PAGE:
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    • "Furthermore, HMGB1 elicits increased suppressive capacity of Treg when co-cultured with effector T-cells in a RAGE-dependent fashion. Additionally, several reports provide evidence suggesting that HMGB1 may contribute to Th17 cells proliferation and activation in the context of autoimmune disease, including rheumatoid arthritis, myocarditis, as well as acute allograft rejection (Duan et al., 2011; Su et al., 2011; He et al., 2012b; Shi et al., 2012). "
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    ABSTRACT: High-mobility group box 1 (HMGB1) is a leaderless cytokine, like the IL-1 and FGF family members, that has primary roles within the nucleus and the cytosol. Within the nucleus, it serves as another guardian of the genome, protecting it from oxidant injury and promoting access to transcriptional complexes such as nuclear hormone/nuclear hormone receptors and p53/p73 complexes. Within the cytosol it promotes autophagy and recruitment of the myddosome to Toll-like receptor (TLR) 9 vesicular compartments. Outside of the cell, it can either bind to specific receptors itself, or with high affinity to DNA, nucleosomes, IL-1β, lipopolysaccharide, and lipoteichoic acid to mediate responses in specific physiological or pathological conditions. Currently identified receptors include TLR2, TLR4, the receptor for advanced glycation end products, CD24-Siglec G/10, chemokine CXC receptor 4, and TIM-3. In terms of its effects or functions within lymphoid cells, HMGB1 is principally secreted from mature dendritic cells (DCs) to promote T-cell and B-cell reactivity and expansion and from activated natural killer cells to promote DC maturation during the afferent immune response. Some studies suggest that its primary role in the setting of chronic inflammation is to promote immunosuppression. As such, HMGB1 is a central cytokine for all lymphoid cells playing a role complementary to its better studied role in myeloid cells.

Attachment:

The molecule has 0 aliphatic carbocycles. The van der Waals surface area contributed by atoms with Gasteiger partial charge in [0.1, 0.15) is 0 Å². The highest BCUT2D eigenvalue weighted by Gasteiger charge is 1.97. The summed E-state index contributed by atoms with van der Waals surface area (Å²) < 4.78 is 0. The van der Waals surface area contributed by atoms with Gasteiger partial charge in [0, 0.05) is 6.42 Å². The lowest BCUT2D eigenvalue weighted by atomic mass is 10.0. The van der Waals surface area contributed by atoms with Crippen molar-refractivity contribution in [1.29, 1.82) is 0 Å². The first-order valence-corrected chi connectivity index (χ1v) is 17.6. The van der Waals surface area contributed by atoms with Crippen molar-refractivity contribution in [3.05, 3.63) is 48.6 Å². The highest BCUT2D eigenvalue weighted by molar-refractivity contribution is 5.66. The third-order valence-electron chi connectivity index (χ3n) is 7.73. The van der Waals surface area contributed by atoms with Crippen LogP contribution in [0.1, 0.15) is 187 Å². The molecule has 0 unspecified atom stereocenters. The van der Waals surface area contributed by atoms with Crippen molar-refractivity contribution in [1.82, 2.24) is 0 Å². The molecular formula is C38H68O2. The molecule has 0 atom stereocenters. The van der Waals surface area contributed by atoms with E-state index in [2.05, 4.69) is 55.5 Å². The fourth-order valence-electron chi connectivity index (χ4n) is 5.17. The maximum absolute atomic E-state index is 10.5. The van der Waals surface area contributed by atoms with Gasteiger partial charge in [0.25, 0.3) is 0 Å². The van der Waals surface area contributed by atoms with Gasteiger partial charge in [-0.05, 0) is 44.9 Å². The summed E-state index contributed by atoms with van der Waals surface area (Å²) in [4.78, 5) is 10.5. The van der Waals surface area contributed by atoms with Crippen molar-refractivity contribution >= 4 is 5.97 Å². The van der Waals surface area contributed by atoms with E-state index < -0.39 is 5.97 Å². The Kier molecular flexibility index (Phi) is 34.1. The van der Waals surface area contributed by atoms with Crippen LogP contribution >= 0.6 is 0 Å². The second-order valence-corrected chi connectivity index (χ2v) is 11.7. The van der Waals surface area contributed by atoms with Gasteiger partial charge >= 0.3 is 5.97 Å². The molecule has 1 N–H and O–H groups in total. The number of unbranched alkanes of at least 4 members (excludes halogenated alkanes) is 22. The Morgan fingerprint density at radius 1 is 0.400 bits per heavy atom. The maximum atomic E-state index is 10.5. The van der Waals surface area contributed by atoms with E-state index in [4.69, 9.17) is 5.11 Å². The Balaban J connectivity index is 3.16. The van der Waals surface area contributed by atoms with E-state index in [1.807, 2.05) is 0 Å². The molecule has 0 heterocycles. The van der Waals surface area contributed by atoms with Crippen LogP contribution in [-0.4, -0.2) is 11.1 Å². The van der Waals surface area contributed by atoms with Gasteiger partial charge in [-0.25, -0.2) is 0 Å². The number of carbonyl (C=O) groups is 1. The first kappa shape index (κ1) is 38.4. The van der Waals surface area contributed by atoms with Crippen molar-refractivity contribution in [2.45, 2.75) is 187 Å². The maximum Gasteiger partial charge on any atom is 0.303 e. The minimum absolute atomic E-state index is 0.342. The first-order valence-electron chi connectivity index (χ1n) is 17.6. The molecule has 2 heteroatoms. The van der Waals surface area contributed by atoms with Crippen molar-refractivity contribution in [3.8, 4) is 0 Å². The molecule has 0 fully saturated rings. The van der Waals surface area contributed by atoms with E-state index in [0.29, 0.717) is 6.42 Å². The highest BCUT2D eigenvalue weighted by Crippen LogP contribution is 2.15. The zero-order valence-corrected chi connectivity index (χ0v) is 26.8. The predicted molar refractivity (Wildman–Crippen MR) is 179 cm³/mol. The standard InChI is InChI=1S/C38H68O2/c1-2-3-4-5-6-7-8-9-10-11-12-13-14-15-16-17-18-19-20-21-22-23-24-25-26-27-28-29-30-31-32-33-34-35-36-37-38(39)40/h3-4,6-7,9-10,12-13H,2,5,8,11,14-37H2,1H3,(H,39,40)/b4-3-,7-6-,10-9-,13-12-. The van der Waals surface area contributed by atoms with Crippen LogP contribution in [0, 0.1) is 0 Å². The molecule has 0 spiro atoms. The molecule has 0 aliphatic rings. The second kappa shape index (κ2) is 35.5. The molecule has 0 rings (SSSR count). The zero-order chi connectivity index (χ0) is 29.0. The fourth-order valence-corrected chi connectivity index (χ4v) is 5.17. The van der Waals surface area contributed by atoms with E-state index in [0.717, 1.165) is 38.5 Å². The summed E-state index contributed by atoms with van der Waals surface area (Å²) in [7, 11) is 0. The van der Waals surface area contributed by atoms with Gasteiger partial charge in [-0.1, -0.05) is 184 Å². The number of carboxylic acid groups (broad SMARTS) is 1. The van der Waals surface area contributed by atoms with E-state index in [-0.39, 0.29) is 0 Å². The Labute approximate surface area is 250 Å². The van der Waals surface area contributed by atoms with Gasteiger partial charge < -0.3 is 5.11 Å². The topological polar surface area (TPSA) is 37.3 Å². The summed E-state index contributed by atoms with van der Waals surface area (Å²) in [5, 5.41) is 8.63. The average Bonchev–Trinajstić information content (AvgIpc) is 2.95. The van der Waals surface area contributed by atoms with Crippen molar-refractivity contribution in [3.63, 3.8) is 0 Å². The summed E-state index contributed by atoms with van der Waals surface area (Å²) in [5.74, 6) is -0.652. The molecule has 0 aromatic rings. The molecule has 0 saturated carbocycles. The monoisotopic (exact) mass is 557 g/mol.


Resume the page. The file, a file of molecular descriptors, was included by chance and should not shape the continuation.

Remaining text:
Full-text · Article · Mar 2013 · Frontiers in Immunology
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    Z He · S S Shotorbani · Z Jiao · Z Su · J Tong · Y Liu · P Shen · J Ma · J Gao · T Wang · S Xia · Q Shao · S Wang · H Xu
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    ABSTRACT: High-mobility group box 1 (HMGB1) is a non-histone nuclear protein that is released extracellulary and has been implicated in autoimmune disease. Toll-like receptor 2 (TLR2) signalling is thought to be essential for the inflammatory response and for immune disorders. In recent studies, enhanced HMGB1 and TLR2 expressions have been found in rheumatoid arthritis (RA), respectively. The aim of this study is to explore whether HMGB1 stimulation can up-regulate the expression of TLR2 on CD14(+) monocytes from patients with RA and to clarify the subsequent events involving Th17 cells and Th17 cell-associated cytokine changes. Our results showed that the frequency of CD14(+) cells in peripheral blood mononuclear cell (PBMC) was obviously increased, and enhanced expression of TLR2 on CD14(+) monocytes was also found in patients with RA, compared with healthy controls with statistical significance (P < 0.001). In addition, the levels of IL-17, IL-23 and IL-6 in supernatants from cultured monocytes from patients and in patient's plasma were increased, and NF-κB, the downstream target of TLR2, also showed a marked elevation after monocytes were stimulated by HMGB1. This implies that the enhanced TLR2 pathway and Th17 cell polarization may be due to HMGB1 stimulation in rheumatoid arthritis.
    Full-text · Article · Jul 2012 · Scandinavian Journal of Immunology